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Reyes v. Alltran Financial Limited Partnership

United States District Court, D. Connecticut

July 3, 2018

ICELA REYES, Individually and on behalf of all others similarly situated, Plaintiff,
v.
ALLTRAN FINANCIAL LIMITED PARTNERSHIP and JOHN DOES 1-25, Defendants.

          MEMORANDUM AND ORDER ON DISCOVERY RE CLASS CERTIFICATION

          CHARLES S. HAIGHT, JR. SENIOR UNITED STATES DISTRICT JUDGE

         On January 25, 2018, Plaintiff Icela Reyes filed this two-count action against Defendant Alltran Financial Limited Partnership ("Alltran"), a debt collector, on behalf of a putative class of consumers, alleging abusive, deceptive, and unfair debt collection practices in violation of the Fair Debt Collection Practices Act ("FDCPA"), 15 U.S.C. § 1692, et seq. Plaintiff asserts that Federal Rule of Civil Procedure 23 pertains to her action in that she commenced it "individually and on behalf of a class of all others similarly situated."[1] Doc. 1 (Complaint), at 1. Plaintiff has not, however, moved for class certification.

         In their joint "Rule 26(f) Report of Parties' Planning Meeting" [Doc. 15], the parties have "respectfully request[ed] the Court's guidance in determining whether discovery as to class size, scope and certification should be conducted as a preliminary matter, or only upon the conclusion of proceedings and upon a finding of liability as to the underlying claims in this litigation." Doc. 15, at 4 (¶ V.E.2.) The parties have also reported that "[s]ettlement is likely." Id., at 3 (¶ V.C.1.)

         Pursuant to Rule 23(c)(1), Fed. R. Civ. P., a district court must rule on the issue of class certification "[a]t an early practicable time after a person sues or is sued as a class representative." As described in the Notes to the Rule, "[i]n order to give clear definition to the action, this provision requires the court to determine, as early in the proceedings as may be practicable, whether an action brought as a class action is to be so maintained." Such language suggests that Plaintiff must discover and present the facts supporting class certification as soon as "practicable" for the court's consideration.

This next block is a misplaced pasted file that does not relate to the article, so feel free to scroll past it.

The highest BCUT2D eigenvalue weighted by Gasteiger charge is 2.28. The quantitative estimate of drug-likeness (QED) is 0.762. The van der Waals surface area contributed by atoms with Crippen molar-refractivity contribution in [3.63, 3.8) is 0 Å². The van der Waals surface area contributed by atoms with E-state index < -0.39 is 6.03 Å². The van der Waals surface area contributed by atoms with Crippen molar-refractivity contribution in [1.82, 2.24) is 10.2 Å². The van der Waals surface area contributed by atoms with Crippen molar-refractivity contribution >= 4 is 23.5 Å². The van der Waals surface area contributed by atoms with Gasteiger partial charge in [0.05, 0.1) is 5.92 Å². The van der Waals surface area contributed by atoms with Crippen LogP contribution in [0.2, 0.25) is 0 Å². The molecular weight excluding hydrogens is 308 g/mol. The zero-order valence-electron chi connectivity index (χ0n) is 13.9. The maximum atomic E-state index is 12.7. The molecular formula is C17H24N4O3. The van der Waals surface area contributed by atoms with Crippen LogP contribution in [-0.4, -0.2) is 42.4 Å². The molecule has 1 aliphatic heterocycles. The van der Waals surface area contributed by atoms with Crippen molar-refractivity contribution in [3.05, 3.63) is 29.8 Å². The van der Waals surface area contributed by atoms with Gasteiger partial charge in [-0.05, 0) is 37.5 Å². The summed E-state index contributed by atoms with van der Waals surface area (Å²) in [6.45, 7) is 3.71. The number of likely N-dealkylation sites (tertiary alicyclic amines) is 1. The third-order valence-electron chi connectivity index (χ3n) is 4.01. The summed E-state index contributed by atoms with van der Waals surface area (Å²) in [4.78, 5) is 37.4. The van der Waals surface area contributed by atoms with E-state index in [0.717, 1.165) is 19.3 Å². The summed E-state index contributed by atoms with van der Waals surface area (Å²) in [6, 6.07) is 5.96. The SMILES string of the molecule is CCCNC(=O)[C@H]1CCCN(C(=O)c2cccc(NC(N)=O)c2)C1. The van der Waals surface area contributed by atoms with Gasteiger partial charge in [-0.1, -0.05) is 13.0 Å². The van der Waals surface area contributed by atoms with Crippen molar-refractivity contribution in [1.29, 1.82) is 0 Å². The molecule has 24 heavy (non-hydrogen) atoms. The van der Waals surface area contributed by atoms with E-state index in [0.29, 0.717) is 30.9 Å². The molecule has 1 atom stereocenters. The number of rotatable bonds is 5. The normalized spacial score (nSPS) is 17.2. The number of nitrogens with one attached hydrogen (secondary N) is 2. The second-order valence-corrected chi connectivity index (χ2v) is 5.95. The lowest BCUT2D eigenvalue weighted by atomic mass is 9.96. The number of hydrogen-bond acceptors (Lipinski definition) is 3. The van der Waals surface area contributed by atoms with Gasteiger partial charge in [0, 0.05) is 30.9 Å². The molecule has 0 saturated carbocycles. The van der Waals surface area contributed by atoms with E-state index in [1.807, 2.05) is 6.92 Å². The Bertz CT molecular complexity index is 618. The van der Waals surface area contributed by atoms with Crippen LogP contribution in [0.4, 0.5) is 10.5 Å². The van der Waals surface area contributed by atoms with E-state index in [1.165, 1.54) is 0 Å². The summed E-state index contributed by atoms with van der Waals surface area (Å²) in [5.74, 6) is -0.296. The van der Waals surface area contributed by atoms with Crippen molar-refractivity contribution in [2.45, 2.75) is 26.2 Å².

Moreover, the "Standing Order on Scheduling in Civil Cases" of this District provides that "[a]ll motions relating to . . . class certification . . . shall be filed within 60 days after filing of the complaint." Civil Standing Order, at ¶ 2(b). The Complaint in this action was filed five months ago, on January 25, 2018. As described supra, although Plaintiff stated in the Complaint that she has brought her action "individually and on behalf of a class of all others similarly situated" and has alleged certain facts to support the existence of such a class, she has filed no formal motion for class certification. See Doc. 1, at 1, 3-6.

         Pursuant to Rule 23, Fed. R. Civ. P., "[i]n determining whether class certification is appropriate, a district court must first ascertain whether the claims meet the preconditions of Rule 23(a) of numerosity, commonality, typicality, and adequacy." Teamsters Local 445 Freight Div. Pension Fund v. Bombardier Inc., 546 F.3d 196, 201-02 (2d Cir.2008). Then the court must determine whether the class satisfies one of the three categories listed in Rule 23(b). Jennings v. Cont'l Serv. Grp., Inc., 314 F.R.D. 82, 83 (W.D.N.Y. 2016). See also Diaz v. Residential Credit Sols., Inc., 297 F.R.D. 42, 46 (E.D.N.Y. 2014) (citing, inter alia, Brown v. Kelly, 609 F.3d 467, 476 (2d Cir. 2010) and Teamsters Local 445, 546 F.3d at 202). Moreover, "[t]he party seeking class certification bears the burden of establishing by a preponderance of the evidence that each of Rule 23's requirements has been met." Myers v. Hertz Corp., 624 F.3d 537, 547 (2d Cir. 2010).

         In certifying a class, "[t]he dispositive question is not whether the plaintiff has stated a cause of action or will prevail on the merits, but rather whether the requirements of Rule 23 have been met." Lewis Tree Serv., Inc. v. Lucent Techs. Inc., 211 F.R.D. 228, 231 (S.D.N.Y. 2002) (citing Eisen v. Carlisle and Jacquelin, 417 U.S. 156, 178 (1974)). Class certification "is proper only if 'the trial court is satisfied, after a rigorous analysis, that the prerequisites of Rule 23(a) have been satisfied.'" Jennings, 314 F.R.D. at 83 (quoting Wal-Mart Stores, Inc. v. Dukes, 564 U.S. 338, 131 (2011)). Therefore, unless adequate discovery is conducted, a motion for class certification may be deemed "premature." Id. at 84. See also 3081 Main St., LLC v. Bus. Owners Liab. Team LLC, No. 3:11-CV-1320 (SRU), 2012 WL 4755048, at *1 (D. Conn. Sept. 24, 2012) (Where the court decided to "credit plaintiff's own representation that more discovery [was] needed on factual issues related to class certification," "[t]he interests of both parties, as well as the interests of the court, [were] best served by deferring a determination on class certification until that process [would be] complete.").